A-1 Service Company, Inc.

B-291568: Jan 16, 2003

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Ralph O. White
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A-1 Service Company, Inc. (A-1) protests the award of a contract to L.C. Gaskins Construction Company, Inc. (LCG) under request for proposals (RFP) No. F09650-02-R-0010, issued by the Department of the Air Force, Warner Robins Air Logistics Center (WR-ALC), to repair the compressed air system and to construct a building addition to house the compressor plant at Robins Air Force Base in Georgia. A-1 contends that the agency's evaluation of its proposal as technically unacceptable was unreasonable.

We deny the protest.

B-291568, A-1 Service Company, Inc., January 16, 2003



Decision


Matter of: A-1 Service Company, Inc.

File: B-291568

Date: January 16, 2003

J. Hatcher Graham, Esq., McManus & Graham, for the protester.
John D. Inazu, Esq., and Capt. Christopher L. McMahon, Department of the
Air Force, for the agency.
Paula A. Williams, Esq., and Michael R. Golden, Esq., Office of the General Counsel, GAO, participated in the preparation of the decision.

DIGEST

Agency's evaluation of the protester's proposal as technically unacceptable is unobjectionable where the proposal failed to adequately address solicitation requirements even after protester had been apprised of the concerns repeatedly during discussions.

DECISION

A-1 Service Company, Inc. (A-1) protests the award of a contract to L.C. Gaskins Construction Company, Inc. (LCG) under request for proposals (RFP) No. F09650-02-R-0010, issued by the Department of the Air Force, Warner Robins Air Logistics Center (WR-ALC), to repair the compressed air system and to construct a building addition to house the compressor plant at Robins Air Force Base in Georgia. A-1 contends that the agency's evaluation of its proposal as technically unacceptable was unreasonable.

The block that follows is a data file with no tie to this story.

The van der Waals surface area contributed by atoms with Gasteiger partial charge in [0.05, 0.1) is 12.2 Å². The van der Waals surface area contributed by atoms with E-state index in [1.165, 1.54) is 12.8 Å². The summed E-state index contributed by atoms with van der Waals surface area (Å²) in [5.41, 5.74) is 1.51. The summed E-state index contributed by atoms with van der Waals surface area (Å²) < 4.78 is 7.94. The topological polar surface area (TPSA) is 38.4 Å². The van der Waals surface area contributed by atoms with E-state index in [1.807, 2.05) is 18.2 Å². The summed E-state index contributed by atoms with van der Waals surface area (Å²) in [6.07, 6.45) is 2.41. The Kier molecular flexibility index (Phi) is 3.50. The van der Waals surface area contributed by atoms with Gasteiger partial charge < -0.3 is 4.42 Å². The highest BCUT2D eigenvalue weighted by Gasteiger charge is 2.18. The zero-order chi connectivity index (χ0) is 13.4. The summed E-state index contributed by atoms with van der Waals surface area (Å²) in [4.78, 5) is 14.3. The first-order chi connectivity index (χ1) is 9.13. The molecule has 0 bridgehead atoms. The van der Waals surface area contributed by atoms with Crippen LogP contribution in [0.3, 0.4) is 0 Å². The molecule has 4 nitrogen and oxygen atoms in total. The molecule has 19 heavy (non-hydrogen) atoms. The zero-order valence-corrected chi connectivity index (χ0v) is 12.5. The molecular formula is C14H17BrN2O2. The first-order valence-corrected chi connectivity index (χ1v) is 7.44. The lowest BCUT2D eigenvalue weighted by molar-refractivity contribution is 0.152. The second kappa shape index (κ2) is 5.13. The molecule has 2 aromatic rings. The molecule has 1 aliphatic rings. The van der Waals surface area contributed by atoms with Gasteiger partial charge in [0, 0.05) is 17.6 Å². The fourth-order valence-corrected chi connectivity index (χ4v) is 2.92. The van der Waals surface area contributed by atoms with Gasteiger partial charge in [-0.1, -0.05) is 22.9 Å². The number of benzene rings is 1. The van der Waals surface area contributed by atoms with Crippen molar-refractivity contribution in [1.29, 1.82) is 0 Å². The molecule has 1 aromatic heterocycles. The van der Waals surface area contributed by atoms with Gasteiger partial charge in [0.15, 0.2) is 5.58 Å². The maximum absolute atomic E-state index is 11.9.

We deny the protest.

The RFP provided for the award of a fixed-price contract to the offeror whose technically acceptable proposal represented the best value to the government, considering past performance and price. The requirements were divided among three contract line items (CLIN). CLIN 0001, to repair the compressed air system in Building 83; CLIN 0002, to construct the addition in Building 83; and CLIN 0003, to dispose of contaminated soil. Included with the RFP, as amended, were a number of drawings which depicted the work to be performed under the contract, and the successful offeror was to perform the project in accordance with the statement of work, specifications and drawings. RFP B, RFP Schedule, at 3-4; RFP Specifications, as amended by addendum Nos. 1-5.